By Daniel Bukszpan

The 42nd Annual World Series of Poker got underway on May 31, and on July 19, it came to a close. Held at the Rio All Suite Hotel and Casino in Las Vegas, the nine players who emerged victorious from this battle royale will return four months later as "The November Nine" and compete in the $10,000 buy in, No Limit Hold'em Championship. The event was broadcast on ESPN, which begs the question, "Is poker actually a sport?"

Poker is without question a game of strategy, with high stakes and tense outcomes. It might be a stretch, however, to refer to it as a sport in the traditional sense. After all, contestants remain seated for the entire event, and as with darts, the game can be played while drinking beer and chain-smoking, activities that may compromise athletic performance. Still, the question of what is or isn't a sport is a thorny area.

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Slideshow: Ten unathletic sports

Like poker players, NASCAR drivers remain seated for the duration of their races. No one would argue, though, that Dale Earnhardt, Jr. doesn’t expose himself to potentially fatal physical hazards. This goes for motorcycle racing and power boating as well, both of which are potentially hazardous.

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The definition of the word "sport" is wide and includes activities that nobody should be disqualified from participating in simply because they lack an Adonis-like physique. What are some notable sports that the unathletic can participate in?


Croquet is a lawn game dating back to 19th century England. Its first appearance in the Olympic Games took place in 1900. Although it’s known for a relaxed pace, it's taken on a reputation as blood-thirsty and competitive. One needs only to look at the 1988 Winona Ryder film "Heathers" or Lewis Carroll's "Alice's Adventures in Wonderland," in which an unfortunate hedgehog is used in a game as the ball.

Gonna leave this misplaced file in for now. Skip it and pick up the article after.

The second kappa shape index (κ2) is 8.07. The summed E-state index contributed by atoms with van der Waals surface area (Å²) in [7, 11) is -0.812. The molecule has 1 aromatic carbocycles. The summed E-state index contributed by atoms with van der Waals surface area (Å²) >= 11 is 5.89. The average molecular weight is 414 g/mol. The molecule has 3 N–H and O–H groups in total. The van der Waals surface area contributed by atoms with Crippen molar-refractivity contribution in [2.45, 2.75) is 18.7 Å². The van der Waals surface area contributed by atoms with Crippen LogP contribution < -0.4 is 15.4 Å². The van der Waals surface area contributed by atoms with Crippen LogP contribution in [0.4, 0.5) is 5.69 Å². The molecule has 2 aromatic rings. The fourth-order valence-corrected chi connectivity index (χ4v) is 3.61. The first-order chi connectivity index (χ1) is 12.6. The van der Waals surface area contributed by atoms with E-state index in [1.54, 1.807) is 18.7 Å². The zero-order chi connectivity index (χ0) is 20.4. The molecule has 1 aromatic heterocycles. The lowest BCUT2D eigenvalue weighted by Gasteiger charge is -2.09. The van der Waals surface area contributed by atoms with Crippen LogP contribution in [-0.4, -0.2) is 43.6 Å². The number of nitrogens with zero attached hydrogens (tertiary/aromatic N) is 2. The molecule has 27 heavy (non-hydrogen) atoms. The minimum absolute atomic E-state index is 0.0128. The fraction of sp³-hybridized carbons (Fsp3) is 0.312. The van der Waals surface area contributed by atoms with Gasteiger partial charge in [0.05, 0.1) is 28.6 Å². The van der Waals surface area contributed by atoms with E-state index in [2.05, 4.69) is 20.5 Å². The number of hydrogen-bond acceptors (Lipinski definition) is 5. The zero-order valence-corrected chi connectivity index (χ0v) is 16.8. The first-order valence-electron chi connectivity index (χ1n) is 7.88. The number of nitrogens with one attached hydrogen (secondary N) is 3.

In 2009, the Princeton Alumni Weekly devoted an article to Matt Mielke, a 2007 graduate who had studied research science, but whose heart belonged to curling. The game, which has been dubbed "chess on ice," is popular in Canada, but it has yet to catch on in the U.S.


Popular culture has conspired to depict bowling as the pastime of former athletes in their autumn years. This is demonstrated in such movies as "The Big Lebowski" and especially "Kingpin," whose protagonist was able to compete at the highest level of competition despite a two-decade absence from the sport and the use of a prosthetic hand.


Chess as we know it today has been traced back to 15th century Europe, but it was originally inspired by a 3rd century Persian game called Shatranj. It requires the strategic thought of a theoretician and the cunning mind of a tactician. It also requires supreme levels of patience, as games can sometimes last for hours and players can deliberate on their moves for just as long.

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